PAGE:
Do the changes only affect the southern hemisphere?



How about these?
the carbon cycle
the carbon cycle
the Amazon
the Amazon



external image oxygen_cycle_color72.jpg
external image photosynthesis.jpg


RENEWABLE ENERGY

solar energy

external image Solar_Kids.jpg


external image wind1.gif

grammar

check out the language practice page for practice with the passive and relative clauses






FRACKING


http://www.youtube.com/watch?v=LAxsTJd7VCA

Hydraulic Fracturing FAQs

How does hydraulic fracturing work?

Hydraulic fracturing or fracking is a means of natural gas extraction employed in deep natural gas well drilling. Once a well is drilled, millions of gallons of water, sand and proprietary chemicals are injected, under high pressure, into a well. The pressure fractures the shale and props open fissures that enable natural gas to flow more freely out of the well.

How deep do natural gas wells go?

The average well is up to 8,000 feet deep. The depth of drinking water aquifers is about 1,000 feet. The problems typically stem from poor cement well casings that leak natural gas as well as fracking fluid into water wells.

How much water is used during the fracking process?

Generally 1-8 million gallons of water may be used to frack a well. A well may be fracked up to 18 times.

What fluids are used in the fracking process?

For each frack, 80-300 tons of chemicals may be used. Presently, the natural gas industry does not have to disclose the chemicals used, but scientists have identified volatile organic compounds (VOCs) such as benzene, toluene, ethylbenzene and xylene.

In what form does the natural gas come out of the well?

The gas comes up wet in produced water and has to be separated from the wastewater on the surface. Only 30-50% of the water is typically recovered from a well. This wastewater can be highly toxic.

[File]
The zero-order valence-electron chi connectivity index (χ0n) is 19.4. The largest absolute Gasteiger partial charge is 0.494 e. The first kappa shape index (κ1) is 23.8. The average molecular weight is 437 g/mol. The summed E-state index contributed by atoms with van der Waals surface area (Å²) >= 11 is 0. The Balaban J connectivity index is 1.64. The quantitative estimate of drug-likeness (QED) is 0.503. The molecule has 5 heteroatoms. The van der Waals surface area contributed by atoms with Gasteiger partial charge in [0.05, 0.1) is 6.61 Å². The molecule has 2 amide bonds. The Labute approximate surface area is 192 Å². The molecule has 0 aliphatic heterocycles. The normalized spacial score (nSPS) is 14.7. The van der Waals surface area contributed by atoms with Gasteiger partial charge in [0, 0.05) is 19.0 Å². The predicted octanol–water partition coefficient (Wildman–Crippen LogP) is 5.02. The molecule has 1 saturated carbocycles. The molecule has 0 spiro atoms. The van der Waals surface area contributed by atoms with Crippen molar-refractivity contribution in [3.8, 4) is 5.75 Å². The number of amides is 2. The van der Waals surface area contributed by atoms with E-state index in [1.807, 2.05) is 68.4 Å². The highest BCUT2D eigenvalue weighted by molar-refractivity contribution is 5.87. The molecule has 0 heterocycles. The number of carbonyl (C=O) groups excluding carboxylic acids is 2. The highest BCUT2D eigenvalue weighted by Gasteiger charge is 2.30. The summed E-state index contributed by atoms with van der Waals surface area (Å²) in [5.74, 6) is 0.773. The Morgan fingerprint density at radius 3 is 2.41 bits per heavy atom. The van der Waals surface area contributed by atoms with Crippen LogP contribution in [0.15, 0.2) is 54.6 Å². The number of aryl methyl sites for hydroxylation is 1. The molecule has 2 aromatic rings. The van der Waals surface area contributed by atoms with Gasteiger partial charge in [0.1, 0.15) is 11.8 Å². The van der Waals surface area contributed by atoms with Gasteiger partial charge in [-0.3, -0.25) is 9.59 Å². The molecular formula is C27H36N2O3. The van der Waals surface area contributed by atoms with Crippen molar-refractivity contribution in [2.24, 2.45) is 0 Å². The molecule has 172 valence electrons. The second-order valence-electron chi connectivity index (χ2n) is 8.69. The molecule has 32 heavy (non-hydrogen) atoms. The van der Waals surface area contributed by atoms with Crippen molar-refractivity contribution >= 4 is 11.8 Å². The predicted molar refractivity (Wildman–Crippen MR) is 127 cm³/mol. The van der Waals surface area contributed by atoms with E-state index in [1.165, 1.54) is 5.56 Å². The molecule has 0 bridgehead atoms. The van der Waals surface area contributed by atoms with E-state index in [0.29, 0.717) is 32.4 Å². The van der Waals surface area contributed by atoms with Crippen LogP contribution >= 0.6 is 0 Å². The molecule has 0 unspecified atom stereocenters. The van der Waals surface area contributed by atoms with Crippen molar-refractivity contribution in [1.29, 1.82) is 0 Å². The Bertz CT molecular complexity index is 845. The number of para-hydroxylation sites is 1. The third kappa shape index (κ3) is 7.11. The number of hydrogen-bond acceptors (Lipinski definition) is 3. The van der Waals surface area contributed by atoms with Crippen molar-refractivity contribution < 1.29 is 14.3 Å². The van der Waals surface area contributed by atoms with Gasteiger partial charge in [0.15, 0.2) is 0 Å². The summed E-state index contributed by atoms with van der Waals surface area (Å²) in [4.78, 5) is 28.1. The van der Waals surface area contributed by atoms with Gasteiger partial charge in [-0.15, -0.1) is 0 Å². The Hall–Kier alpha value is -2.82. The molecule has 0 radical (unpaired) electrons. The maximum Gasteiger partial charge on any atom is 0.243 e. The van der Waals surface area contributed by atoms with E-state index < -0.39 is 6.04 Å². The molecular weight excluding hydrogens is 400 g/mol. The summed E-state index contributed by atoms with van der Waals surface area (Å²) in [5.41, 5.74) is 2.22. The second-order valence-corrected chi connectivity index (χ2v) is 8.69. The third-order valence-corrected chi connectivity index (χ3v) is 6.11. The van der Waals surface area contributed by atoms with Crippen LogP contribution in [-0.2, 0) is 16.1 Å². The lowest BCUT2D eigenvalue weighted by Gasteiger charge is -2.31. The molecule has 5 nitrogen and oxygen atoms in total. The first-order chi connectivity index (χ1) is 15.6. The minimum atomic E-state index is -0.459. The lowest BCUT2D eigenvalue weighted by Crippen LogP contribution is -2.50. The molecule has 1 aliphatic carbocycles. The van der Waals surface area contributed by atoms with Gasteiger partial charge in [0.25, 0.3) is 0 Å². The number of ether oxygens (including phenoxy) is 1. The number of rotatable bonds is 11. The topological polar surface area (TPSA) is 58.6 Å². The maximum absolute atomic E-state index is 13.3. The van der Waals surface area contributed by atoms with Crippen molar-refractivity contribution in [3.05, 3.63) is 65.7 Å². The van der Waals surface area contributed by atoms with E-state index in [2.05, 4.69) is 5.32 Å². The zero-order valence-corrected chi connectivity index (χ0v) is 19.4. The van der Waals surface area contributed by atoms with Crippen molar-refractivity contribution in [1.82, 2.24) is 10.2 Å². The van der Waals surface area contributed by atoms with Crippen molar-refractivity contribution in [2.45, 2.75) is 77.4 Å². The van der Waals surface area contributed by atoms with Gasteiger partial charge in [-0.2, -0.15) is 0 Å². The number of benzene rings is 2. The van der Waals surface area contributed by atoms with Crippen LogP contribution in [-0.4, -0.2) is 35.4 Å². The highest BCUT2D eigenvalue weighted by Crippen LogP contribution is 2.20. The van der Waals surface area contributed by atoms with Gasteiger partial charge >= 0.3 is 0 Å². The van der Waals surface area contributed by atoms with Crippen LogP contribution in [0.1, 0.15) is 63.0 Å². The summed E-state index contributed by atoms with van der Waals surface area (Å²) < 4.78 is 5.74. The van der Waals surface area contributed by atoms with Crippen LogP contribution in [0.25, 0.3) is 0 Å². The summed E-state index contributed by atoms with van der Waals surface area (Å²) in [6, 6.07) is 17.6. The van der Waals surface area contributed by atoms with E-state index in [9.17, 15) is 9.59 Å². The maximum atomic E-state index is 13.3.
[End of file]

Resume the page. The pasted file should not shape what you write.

What is done with the wastewater?

Evaporators evaporate off VOCs and condensate tanks steam off VOCs, 24 hours a day, seven days a week. The wastewater is then trucked to water treatment facilities.

What is a well's potential to cause air pollution?

As the VOCs are evaporated and come into contact with diesel exhaust from trucks and generators at the well site, ground level ozone is produced. Ozone plumes can travel up to 250 miles.

http://www.youtube.com/watch?v=p0JM2dnQHfw

Watch and answer the questions (you only need to watch the first three minutes):

useful vocabulary: moratorium, carcinogen, neurotoxin
What is the purpose of the video?
What do the gas companies want to do?
How many gas wells do they want to install?
How many people's drinking water could be affected? Where?
How does the process work?
What are the negative effects of the process?

Extra research:

What was the outcome of the hearing?
Has gas drilling/hydraulic fracturing happened anywhere else in the US? Australia? the World?



http://www.youtube.com/watch?v=timfvNgr_Q4

Here's a good website with information on fracking:

http://www.propublica.org/series/fracking
external image Nat-gas-fracking-around-the-world.jpg


http://www.npr.org/2012/04/11/150440356/quakes-caused-by-waste-from-gas-wells-study-finds







giving and responding to opinions

Milan bans cars to reduce pollution

listen/read this story then join the discussion (see discussion page)
http://www.bbc.co.uk/worldservice/learningenglish/language/wordsinthenews/2011/10/111010_witn_milan.shtml



quarter life crisis

listen and summarise

vocabulary to be used in summary: crisis, depressed, recapture their youth, fear of, anxious, status conscious, debt, unaffordable rents, competitive job market, 35, 25
http://www.bbc.co.uk/worldservice/learningenglish/general/sixminute/2010/07/100701_6min_quarterlife_crisis.shtml